Building CAS Graal VM native images can be quite resource-intensive and time-consuming. Depending on the number of modules included in the build, CAS configuration options and the horsepower of the build machine and available memory, the build time can vary greatly and typically is in the neighborhood of 10~20 minutes and perhaps longer.

The Build

As a baseline, let’s build a vanilla CAS web application and boot it up to measure its current capabilities and startup time:

./gradlew clean build
java -jar build/libs/cas.war

On this current workstation, CAS shows up with the following statement:

Started CasWebApplication in 8.405 seconds (process running for 9.489)

If you examine the set of tasks that are available to the build with ./gradlew tasks, you should find the following:

nativeCompile - Compiles a native image for the main binary

You will need to make sure GRAALVM_HOME is correctly set:

export GRAALVM_HOME="/path/to/where/graalvm/is/installed"

Let’s build:

./gradlew nativeCompile -PnativeImage=true

…and we wait.

Again, building CAS Graal VM native images can be quite resource-intensive and time-consuming. Once you run the build, be patient here.

Once the build process is finished, you’ll see similar statements like below in the logs:

Produced artifacts:
 /cas/build/native/nativeCompile/cas (executable, debug_info)
 /cas/build/native/nativeCompile/sources (debug_info)
Finished generating 'cas' in 2m 57s.
[native-image-plugin] Native Image written to: /cas/build/native/nativeCompile

This means we are now ready to launch the CAS native image:


…and when CAS is ready, you should see a significant difference in startup time:

Started CasNativeWebApplication in 1.547 seconds (process running for 1.581)


While the CAS startup time is orders of magnitude faster than on the traditional JVM, you should nonetheless note that CAS Graal VM native images are an evolving technology. Not all libraries used by CAS and not all modules offered by CAS provide support for native images. In particular, Apache Log4j does not (yet, as of this writing) support native images. Furthermore, all capabilities and features that load, parse and execute Groovy scripts, or load dynamic code constructs might present a major blocker. Finally, the number of libraries and extension modules included in your build could significantly impact build time.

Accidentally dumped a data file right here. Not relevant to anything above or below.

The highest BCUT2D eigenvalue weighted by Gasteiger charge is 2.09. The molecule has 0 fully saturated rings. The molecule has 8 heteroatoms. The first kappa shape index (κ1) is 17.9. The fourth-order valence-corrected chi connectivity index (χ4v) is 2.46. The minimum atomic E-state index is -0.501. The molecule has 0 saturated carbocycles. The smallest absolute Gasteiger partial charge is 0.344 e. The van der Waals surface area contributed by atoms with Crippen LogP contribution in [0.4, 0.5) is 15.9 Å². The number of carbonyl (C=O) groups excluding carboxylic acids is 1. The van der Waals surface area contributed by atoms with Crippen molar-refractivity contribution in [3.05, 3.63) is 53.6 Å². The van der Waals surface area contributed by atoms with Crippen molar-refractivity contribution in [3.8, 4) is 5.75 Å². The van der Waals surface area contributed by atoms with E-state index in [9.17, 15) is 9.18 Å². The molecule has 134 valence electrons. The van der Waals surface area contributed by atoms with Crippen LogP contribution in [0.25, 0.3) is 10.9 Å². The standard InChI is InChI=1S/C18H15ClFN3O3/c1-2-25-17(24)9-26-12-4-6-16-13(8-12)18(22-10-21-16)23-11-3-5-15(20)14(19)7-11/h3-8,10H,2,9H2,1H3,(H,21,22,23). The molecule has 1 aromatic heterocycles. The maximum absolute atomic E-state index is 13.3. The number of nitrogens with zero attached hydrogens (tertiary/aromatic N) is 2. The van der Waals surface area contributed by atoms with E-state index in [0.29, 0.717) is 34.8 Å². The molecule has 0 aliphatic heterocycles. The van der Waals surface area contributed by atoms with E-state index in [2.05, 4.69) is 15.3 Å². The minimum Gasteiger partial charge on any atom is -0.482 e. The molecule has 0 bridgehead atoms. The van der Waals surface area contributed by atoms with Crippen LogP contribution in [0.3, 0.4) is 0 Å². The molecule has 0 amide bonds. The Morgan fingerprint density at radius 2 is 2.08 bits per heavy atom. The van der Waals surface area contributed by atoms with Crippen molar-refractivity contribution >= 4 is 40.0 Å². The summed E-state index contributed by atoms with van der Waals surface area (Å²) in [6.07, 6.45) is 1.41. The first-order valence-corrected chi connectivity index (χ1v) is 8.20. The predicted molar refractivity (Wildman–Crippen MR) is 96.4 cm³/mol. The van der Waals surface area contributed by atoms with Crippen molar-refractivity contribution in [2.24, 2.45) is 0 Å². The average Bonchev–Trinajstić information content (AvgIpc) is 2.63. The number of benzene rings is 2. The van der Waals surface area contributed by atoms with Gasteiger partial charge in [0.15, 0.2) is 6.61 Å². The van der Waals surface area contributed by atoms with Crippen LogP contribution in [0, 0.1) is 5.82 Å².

CAS itself will provide a large body of native image hints for many of the modules found in the codebase. This process and native image support coverage are not exhaustive, and you may be asked to register your own hints for components, APIs, and processes that are absent in CAS-provided hints. If you do run into such scenarios, consider contributing those hints back to the CAS project directly if the hint belongs or affects a CAS-owned component, or discuss the issue with the reachability metadata project.

Need Help?

If you have questions about the contents and the topic of this blog post, or if you need additional guidance and support, feel free to send us a note and ask about consulting and support services.


I hope this review was of some help to you and I am sure that both this post as well as the functionality it attempts to explain can be improved in any number of ways. Please feel free to engage and contribute as best as you can.

Happy Coding,

Misagh Moayyed